Monday, May 05, 2014

"The Silence of the Wave", another novel from Gianrico Carofiglia

Rarely are books by one author commented on with such a short lag time here.  On March 21 there was a post here on another Gianrico Carofiglia novel, that one part of his Guido Guerrieri crime series.  "The Silence of the Wave" breaks that mold for the most part and benefits from the change.  The book was found in the most unlikely place here.  That is the local library which does not have an especially broad reach.  The book was written in 2011 but the translation was completed in 2013.  As recently as two months ago it was not listed on Amazon, so publishing and distribution seems to have occurred in 2014.

While the protagonist of the book is a carabiniera, or detective, in Rome,  on disability leave and with some stories to tell, that is the main link to Carofiglia's prior tales.  It is a story of a nascent and unexpected relationship, a child's dream life that links to his real life, and two individuals seeking psychiatric help to move past almost disabling traumatic experiences.  The two inadvertently meet as their appointments are contiguous, and slowly a relationship develops.

A poster in the psychiatrist's office is a photo of Louis Armstrong, with the words across it saying, "If you have to ask what jazz is, you'll never know."  That sets a tone that defies exact knowledge and the ability to force understanding, of many things.   A chapter early on begins with the sentence, "Sometimes remembering and thinking are not beneficial activities."  That's  the same theme it seems.  Later in the book as the story develops a sentence pops out of one sequence, "When a coincidence is repeated, it constitutes a first clue and then evidence."  Just maybe something is knowable.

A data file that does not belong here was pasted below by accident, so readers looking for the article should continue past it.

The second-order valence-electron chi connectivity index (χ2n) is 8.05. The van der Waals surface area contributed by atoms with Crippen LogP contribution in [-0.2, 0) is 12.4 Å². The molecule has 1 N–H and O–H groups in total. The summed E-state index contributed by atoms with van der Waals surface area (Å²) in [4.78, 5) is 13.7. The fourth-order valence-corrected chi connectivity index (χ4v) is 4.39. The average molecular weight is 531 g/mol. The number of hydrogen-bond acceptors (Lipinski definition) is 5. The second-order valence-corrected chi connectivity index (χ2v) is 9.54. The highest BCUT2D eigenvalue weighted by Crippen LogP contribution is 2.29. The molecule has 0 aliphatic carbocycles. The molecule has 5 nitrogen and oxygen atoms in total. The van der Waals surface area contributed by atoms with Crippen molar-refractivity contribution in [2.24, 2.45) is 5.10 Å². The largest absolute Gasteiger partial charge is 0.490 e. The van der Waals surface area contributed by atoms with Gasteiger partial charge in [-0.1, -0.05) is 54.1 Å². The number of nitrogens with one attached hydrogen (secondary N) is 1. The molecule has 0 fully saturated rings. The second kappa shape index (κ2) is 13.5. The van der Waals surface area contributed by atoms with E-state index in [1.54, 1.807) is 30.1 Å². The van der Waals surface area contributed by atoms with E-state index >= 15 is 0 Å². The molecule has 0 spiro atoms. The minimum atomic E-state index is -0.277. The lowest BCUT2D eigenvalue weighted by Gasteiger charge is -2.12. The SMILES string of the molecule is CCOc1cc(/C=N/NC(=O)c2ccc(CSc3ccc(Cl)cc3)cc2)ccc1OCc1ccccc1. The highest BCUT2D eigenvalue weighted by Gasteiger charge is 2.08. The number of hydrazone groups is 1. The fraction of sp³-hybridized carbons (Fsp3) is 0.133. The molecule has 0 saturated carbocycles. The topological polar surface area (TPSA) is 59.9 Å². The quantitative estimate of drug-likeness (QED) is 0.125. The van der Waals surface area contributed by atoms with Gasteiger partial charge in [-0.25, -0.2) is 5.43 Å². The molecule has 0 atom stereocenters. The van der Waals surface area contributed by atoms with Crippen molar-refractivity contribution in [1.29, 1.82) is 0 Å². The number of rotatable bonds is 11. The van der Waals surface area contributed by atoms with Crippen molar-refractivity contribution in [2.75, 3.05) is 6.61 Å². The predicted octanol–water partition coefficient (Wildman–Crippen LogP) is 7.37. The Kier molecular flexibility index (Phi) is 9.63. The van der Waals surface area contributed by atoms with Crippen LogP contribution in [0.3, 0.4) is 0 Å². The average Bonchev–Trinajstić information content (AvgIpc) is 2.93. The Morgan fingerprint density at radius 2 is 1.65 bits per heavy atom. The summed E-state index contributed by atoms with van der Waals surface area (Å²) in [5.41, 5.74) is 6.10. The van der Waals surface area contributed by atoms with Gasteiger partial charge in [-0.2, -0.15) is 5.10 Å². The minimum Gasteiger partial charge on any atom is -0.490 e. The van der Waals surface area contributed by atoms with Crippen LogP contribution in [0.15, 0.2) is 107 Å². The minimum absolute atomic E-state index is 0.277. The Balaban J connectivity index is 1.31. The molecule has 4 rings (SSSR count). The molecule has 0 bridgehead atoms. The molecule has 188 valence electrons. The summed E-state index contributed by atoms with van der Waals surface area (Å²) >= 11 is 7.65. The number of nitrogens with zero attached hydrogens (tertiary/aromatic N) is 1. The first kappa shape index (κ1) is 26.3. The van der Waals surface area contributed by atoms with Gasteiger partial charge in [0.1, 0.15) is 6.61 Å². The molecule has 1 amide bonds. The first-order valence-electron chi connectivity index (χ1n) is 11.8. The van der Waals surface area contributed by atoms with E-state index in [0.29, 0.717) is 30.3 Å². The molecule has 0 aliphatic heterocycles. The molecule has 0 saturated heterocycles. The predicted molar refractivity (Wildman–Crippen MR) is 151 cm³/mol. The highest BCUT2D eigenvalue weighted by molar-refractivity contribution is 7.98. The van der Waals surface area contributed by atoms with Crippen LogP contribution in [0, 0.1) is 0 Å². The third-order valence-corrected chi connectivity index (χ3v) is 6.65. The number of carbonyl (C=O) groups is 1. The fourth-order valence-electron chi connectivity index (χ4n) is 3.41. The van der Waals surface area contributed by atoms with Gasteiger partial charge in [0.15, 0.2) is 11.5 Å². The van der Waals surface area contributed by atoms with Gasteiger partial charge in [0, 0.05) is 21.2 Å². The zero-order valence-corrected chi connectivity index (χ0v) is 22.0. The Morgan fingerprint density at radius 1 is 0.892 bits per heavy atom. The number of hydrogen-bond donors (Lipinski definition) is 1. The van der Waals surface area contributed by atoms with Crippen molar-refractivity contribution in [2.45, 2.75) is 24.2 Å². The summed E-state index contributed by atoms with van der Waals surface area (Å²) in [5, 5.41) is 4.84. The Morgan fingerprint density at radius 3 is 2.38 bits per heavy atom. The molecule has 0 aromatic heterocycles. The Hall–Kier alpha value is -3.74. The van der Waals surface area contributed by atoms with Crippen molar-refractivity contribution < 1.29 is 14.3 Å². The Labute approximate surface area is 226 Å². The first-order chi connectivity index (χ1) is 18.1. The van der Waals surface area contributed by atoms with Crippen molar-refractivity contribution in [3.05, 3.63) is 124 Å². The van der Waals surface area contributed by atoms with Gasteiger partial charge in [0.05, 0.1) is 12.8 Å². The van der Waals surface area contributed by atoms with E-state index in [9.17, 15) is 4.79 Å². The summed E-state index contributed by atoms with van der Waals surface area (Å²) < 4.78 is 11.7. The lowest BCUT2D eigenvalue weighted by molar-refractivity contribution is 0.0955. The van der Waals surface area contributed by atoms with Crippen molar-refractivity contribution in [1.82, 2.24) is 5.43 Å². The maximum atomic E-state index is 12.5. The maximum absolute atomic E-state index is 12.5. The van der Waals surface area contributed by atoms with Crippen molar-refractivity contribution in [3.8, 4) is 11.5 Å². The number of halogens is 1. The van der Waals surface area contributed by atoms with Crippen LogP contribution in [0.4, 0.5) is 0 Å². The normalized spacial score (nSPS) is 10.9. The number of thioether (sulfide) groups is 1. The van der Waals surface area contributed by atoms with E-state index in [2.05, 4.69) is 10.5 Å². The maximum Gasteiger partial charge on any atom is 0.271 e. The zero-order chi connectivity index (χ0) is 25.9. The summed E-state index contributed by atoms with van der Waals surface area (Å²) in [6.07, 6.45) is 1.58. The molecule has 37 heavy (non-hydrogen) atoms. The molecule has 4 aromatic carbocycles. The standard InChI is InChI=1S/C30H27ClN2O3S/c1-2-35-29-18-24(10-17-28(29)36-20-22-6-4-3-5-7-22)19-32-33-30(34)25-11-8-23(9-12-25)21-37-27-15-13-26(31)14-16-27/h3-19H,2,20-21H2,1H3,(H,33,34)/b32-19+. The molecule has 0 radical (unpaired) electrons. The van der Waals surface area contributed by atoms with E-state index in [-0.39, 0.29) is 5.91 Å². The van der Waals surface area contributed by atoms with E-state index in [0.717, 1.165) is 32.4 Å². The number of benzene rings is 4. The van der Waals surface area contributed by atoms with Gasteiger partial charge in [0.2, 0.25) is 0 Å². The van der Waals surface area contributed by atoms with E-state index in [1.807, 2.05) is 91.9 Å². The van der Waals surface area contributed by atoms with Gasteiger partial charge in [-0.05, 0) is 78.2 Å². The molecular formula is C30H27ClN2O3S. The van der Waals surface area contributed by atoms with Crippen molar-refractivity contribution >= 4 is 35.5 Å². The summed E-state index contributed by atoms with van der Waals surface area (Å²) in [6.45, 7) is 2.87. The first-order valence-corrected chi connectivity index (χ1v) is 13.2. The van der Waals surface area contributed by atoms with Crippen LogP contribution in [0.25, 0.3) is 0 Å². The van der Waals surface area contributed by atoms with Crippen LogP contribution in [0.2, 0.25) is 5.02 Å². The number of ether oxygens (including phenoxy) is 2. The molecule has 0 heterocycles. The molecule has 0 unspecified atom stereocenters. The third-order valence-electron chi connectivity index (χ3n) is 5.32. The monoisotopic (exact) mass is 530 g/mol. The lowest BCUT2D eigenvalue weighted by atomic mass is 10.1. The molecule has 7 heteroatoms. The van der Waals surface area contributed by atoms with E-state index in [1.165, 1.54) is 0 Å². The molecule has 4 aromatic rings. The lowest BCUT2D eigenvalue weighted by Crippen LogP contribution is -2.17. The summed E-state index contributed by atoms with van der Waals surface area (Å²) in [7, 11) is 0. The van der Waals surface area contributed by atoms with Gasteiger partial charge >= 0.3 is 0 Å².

Other sentences from the book that resonated here when put in the context of the story were, from the psychiatrist, "People come here to learn to live with their own madness.  Even though nobody is aware of it."  From the protagonist, "I started to feel afraid of death just when I stopped caring about my life."  Again his thoughts, "At what point had he disappeared to give way to someone else."  And from his mother in the past, "The older you get the faster time seems to go.  That's what makes you afraid."  On the surface each of these quotes may not sound like much, but in this modest book they work.

As detailed somewhat in the March 21 post, Carofiglio's crime novels are more investigation and thought than ones of action or violence.  They are built on character development and not on formulaic plots.  "The Silence of the Wave", referring to surfing and the main character's childhood experiences in California, is a breakthrough book to some extent.  It is a book that doesn't try to do too much but definitely does enough.  It was an enjoyable break from a bout of non-fiction that I am going through.  While there are a couple of, just two, cliched literary references, overall "The Silence of the Wave" was thought provoking, observant, and entertaining.  What more can one ask from a crime writer in transition.



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